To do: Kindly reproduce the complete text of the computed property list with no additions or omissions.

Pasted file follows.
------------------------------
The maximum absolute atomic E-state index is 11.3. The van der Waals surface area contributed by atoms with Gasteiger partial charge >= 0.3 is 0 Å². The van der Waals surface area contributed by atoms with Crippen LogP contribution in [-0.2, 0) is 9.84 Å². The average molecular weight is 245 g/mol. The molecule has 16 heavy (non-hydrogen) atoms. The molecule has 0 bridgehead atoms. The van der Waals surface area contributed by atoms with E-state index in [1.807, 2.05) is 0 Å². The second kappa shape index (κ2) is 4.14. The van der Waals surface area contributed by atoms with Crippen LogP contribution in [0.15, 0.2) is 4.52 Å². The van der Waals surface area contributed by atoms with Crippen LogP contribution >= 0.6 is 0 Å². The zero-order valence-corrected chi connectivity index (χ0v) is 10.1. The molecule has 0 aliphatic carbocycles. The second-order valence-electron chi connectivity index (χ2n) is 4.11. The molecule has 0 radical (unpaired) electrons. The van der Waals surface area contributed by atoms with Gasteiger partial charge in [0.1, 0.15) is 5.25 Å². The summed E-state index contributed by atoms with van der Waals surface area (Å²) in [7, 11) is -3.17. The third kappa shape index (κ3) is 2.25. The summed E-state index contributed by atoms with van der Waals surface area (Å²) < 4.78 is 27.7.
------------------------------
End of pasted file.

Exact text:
The maximum absolute atomic E-state index is 11.3. The van der Waals surface area contributed by atoms with Gasteiger partial charge >= 0.3 is 0 Å². The van der Waals surface area contributed by atoms with Crippen LogP contribution in [-0.2, 0) is 9.84 Å². The average molecular weight is 245 g/mol. The molecule has 16 heavy (non-hydrogen) atoms. The molecule has 0 bridgehead atoms. The van der Waals surface area contributed by atoms with E-state index in [1.807, 2.05) is 0 Å². The second kappa shape index (κ2) is 4.14. The van der Waals surface area contributed by atoms with Crippen LogP contribution in [0.15, 0.2) is 4.52 Å². The van der Waals surface area contributed by atoms with Crippen LogP contribution >= 0.6 is 0 Å². The zero-order valence-corrected chi connectivity index (χ0v) is 10.1. The molecule has 0 aliphatic carbocycles. The second-order valence-electron chi connectivity index (χ2n) is 4.11. The molecule has 0 radical (unpaired) electrons. The van der Waals surface area contributed by atoms with Gasteiger partial charge in [0.1, 0.15) is 5.25 Å². The summed E-state index contributed by atoms with van der Waals surface area (Å²) in [7, 11) is -3.17. The third kappa shape index (κ3) is 2.25. The summed E-state index contributed by atoms with van der Waals surface area (Å²) < 4.78 is 27.7.